Great is the faithfulness
Morning by morning new mercies I see
All that I need Thy hand had provided
Great is faithfulness Lord l lay down
Lord, You have searched me and known me. You know when I sit down and when I stand up; You understand my thoughts from far away.
You observe my travels and my rest; You are aware of all my ways.
Before a word is on my tongue, You know all about it, Lord.
You have encircled me; You have placed Your hand on me. Ps 139:1-5 (HCSB)
Last week we considered the aspect of confession in our prayer life, it signifies humility and this, in God’s sight, is of great price. A farmer went with his son into a wheat field, to see if it was ready for the harvest “See, father,” exclaimed the boy, “how straight these stems hold up their heads! They must be the best ones. Those that hang their heads down, I am sure cannot be good for much.” The farmer plucked a stalk of each kind and said: “See here, foolish child! This stalk that stood so straight is lightheaded, and almost good for nothing; while this that hung its head so modestly is full of the most beautiful grain.”
Today, we will be considering another important element of successful prayer which is Restitution. If I have at any time taken what does not belong to me, and am not willing to make restitution, my prayers will not go very far toward heaven. It is a singular thing, but I have never touched on this subject in my addresses, without hearing of immediate results. Most often than not in our prayer meetings, we often neglect to address it, as probably there would be no one present that would need to make restitution. But I think if the Spirit of God searches our hearts, we shall most of us find a good many things have to be done that we never thought of before.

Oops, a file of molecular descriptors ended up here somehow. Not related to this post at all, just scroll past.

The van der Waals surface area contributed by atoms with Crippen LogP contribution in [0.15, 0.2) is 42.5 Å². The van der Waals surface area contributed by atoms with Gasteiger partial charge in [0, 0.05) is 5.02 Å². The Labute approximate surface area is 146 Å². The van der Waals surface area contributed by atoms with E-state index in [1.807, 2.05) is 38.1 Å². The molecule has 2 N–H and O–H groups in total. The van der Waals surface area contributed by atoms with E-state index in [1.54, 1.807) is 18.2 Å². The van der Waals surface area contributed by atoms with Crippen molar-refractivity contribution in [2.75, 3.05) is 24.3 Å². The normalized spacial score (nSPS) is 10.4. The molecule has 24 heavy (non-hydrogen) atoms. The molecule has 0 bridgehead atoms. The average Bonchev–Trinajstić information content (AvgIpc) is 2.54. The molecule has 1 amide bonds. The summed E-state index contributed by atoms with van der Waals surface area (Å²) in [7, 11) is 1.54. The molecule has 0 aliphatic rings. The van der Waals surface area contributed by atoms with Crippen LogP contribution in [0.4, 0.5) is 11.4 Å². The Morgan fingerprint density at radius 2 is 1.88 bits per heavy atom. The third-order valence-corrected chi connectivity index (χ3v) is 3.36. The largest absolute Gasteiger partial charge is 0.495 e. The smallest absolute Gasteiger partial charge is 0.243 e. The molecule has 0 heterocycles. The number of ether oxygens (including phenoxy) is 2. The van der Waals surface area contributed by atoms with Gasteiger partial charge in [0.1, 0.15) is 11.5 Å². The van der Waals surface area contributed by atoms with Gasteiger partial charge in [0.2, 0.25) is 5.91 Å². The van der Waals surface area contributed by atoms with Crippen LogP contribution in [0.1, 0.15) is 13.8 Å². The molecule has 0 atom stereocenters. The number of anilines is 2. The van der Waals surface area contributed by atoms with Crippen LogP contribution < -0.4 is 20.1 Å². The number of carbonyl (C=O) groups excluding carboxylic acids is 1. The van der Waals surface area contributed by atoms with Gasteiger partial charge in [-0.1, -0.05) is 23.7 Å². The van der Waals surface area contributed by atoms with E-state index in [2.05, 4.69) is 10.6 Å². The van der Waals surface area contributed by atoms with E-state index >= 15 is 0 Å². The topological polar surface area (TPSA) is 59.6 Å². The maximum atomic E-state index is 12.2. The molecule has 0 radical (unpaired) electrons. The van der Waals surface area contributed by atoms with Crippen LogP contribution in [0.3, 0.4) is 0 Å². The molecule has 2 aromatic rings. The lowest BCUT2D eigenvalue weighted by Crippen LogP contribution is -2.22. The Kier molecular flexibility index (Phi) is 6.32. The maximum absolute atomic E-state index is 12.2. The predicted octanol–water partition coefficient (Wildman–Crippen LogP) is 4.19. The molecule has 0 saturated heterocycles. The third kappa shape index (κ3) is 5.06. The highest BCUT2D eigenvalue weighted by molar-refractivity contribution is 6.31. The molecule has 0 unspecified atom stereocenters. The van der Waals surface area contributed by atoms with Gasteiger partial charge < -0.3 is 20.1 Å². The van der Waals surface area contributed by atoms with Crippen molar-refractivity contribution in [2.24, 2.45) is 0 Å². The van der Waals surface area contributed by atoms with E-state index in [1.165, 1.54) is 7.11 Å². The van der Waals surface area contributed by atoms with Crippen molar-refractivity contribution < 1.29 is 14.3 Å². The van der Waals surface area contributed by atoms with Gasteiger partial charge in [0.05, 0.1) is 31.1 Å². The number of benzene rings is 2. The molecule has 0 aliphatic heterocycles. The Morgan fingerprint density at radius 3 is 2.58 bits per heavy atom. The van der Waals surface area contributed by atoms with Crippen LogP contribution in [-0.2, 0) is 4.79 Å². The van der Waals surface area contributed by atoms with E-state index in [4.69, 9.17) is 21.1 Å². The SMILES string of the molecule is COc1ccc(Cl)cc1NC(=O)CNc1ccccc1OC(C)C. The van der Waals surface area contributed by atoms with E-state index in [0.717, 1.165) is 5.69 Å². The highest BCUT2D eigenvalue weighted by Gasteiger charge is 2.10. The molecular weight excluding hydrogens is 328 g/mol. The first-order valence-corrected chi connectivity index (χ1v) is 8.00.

After Zaccheus met with Christ, things looked altogether different. I venture to say that the idea of making restitution never entered into his mind before. He thought, probably, that morning that he was a perfectly honest man. But when the Lord came and spoke to him, he saw himself in an altogether different light. Notice how short his speech was. The only thing put on record that he said was this: “Behold, Lord, the half of my goods I give to the poor; and if I have taken anything from any man by false accusation, I restore him fourfold.” A short speech; but how the words have come ringing down through the ages!
By making that remark he confessed his sin—that he had been dishonest. Besides that, he showed that he knew the requirements of the law of Moses. If a man had taken what did not belong to him, he was not only to return it, but to multiply it by four. I think that men in this dispensation ought to be fully as honest as men under the Law. I am getting so tired and sick of your mere sentimentalism that does not straighten out a man’s life. We may sing our hymns and psalms, and offer prayers, but they will be an abomination to God, unless we are willing to be thoroughly straightforward in our daily life. Nothing will give Christianity such a hold upon the world as to have God’s believing people begin to act in this way. Zaccheus had probably more influence in Jericho after he made restitution than any other man in it.
When you confess your sin and make restitution, now you have moved from outer court to the holy of holies to meet with Lord where he will show you great and mighty things which thy knoweth not. Come, let dig a little further:
“I will answer thee, and shew thee great and mighty things which thou knowest not.” Jeremiah 33:3
There are different translations of these words. One version renders it, “I will shew thee great and fortified things.” Another, “Great and reserved things.” Now, there are reserved and special things in Christian experience: all the developments of spiritual life are not alike easy of attainment.